In total, LAFT failed to treat fistula-in-ano in 38 patients. There were 7 patients who did not experience any improvement in the anal fistulas. Those were within the first 20 patients of the study group. One of them underwent mucosal advancement flap procedure, and the others were treated with fistulotomy. Five patients experienced another fistula in the perianal region other than the treated tract. Three of them were proven to have had missed horseshoe fistulas, and other 2 patients had transsphincteric fistulas treated with fistulotomy.
The remaining 26 patients showed improvement for some degree but had persistent discharge. All of the internal openings were healed in these patients, and fistulas had turned into sinuses. Repeat LAFT procedure was performed in 12 of those patients, of whom 10 were healed and the remaining 2 required excision of the subcutaneous short sinuses. The remaining 14 patients were treated with sinus excision. None of the patients in this study group experienced permanent major or minor anal incontinence.
This study showed that LAFT is a sphincter-saving treatment modality offering acceptable success rate and patient satisfaction for the surgical management of fistula-in-ano. Overall success rate was 62% without any incontinence issues in a median follow-up time of 48 months (range, 6–56 mo). Another important finding of this study was improving long-term success rate and patient satisfaction with the increasing experience of the surgical team.
During the study period, only 15.1% of all patients who underwent surgery for fistula-in-ano had LAFT performed. After treating 100 patients with laser, we think the following indications are associated with high likelihood of failure: intersphincteric fistulas, short fistula tract, fistulas originated from posteriorly located chronic anal fissures, fistulas with anterior external openings in women, fistulas originated from inadequately drained Bartholin’s abscesses, and Crohn’s-associated fistulas. Another factor associated with poor outcomes is the presence of an abscess related to the fistula tract. We recommend MRI for diagnosis of abscess in suspicious cases and placement of drainage seton first for those patients. When the abscess is adequately drained, then LAFT can be performed.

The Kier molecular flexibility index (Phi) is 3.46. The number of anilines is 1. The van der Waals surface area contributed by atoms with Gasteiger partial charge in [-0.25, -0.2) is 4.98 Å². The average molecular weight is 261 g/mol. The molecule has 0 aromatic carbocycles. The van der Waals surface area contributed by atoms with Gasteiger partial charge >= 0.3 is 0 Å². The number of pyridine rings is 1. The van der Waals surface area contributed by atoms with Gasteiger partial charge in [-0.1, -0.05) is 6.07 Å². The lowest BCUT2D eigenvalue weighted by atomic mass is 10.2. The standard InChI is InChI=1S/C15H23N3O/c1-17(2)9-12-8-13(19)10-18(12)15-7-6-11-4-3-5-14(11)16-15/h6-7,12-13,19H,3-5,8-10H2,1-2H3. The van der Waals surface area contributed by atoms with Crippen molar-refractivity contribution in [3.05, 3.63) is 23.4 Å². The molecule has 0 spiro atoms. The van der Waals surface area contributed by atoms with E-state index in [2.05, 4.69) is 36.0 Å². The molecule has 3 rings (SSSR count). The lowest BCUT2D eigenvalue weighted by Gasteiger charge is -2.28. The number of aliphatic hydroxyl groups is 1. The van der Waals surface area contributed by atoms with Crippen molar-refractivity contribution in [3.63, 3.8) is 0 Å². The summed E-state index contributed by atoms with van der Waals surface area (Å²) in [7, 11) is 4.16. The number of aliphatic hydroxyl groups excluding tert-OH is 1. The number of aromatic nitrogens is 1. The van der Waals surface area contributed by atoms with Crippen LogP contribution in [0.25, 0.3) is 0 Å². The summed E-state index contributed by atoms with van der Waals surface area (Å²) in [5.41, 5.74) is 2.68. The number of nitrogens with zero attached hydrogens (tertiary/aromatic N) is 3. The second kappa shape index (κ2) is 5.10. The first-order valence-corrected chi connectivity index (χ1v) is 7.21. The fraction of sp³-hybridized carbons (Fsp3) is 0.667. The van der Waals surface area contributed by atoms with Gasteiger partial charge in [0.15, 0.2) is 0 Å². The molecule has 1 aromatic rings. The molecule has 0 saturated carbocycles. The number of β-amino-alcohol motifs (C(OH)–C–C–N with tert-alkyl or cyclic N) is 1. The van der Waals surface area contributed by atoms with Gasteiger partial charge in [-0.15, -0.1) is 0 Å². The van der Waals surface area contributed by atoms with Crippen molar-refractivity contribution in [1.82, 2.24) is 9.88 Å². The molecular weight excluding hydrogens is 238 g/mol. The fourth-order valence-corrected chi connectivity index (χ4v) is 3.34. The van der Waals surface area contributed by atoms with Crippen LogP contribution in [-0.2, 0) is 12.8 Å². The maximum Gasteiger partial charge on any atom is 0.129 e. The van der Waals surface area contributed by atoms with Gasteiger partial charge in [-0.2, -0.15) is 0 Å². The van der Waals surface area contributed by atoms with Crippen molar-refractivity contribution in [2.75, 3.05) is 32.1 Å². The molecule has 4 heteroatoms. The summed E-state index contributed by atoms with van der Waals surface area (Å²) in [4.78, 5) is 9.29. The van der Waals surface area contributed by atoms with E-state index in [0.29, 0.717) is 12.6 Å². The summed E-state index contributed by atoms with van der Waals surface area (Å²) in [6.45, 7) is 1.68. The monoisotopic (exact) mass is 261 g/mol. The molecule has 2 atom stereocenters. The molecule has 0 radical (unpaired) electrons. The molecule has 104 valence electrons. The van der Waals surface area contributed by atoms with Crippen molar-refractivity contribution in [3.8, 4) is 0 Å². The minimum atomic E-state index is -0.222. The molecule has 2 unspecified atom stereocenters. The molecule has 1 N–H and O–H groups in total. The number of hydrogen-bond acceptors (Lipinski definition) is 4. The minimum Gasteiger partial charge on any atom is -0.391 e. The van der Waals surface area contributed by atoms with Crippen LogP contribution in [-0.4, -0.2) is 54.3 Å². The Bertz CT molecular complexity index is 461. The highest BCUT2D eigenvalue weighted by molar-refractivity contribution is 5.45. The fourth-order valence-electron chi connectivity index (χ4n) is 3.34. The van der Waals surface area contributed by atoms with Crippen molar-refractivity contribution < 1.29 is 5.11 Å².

Prolonged discharge from the external opening was another frequent problem in our patients who underwent LAFT. There were 26 patients experiencing persistent discharge. We observed that the internal openings were healed in all of those patients, but there were subcutaneous sinuses. The mechanism of this problem may be the early closure of the external opening of the fistula. Laser ablation starts from the internal opening. The fistula tract is surrounded with sphincter muscle fibers and then soft tissue under the external opening. We observed that healing of the fistula tract with laser ablation is faster and stronger within the sphincter muscle fibers compared with soft tissue. The sinus locates under the external opening, in the subcutaneous soft tissue. Thus, we recommend excision of the skin around the external opening during LAFT to avoid early closure of the external opening and development of subcutaneous sinus.
LAFT is not a technically complicated procedure and may be successfully performed by surgeons who have experience regarding conventional anal fistula procedures. The technique is simply based on probing the fistula tract with the laser probe and ablation of the tract by radially emitted heat energy. We believe that patient selection is more important than the learning curve of the surgeon in terms of success rate of LAFT procedure. On the other hand, there are some technical tips, such as widening the external opening of the fistula, which may suggest the presence of a learning curve. We believe that the lessons learned from the first 50 patients increased the success of LAFT in the second 50 patients. On the other hand, longer follow-up time for the first 50 patients may be a factor associated with the lower success rate.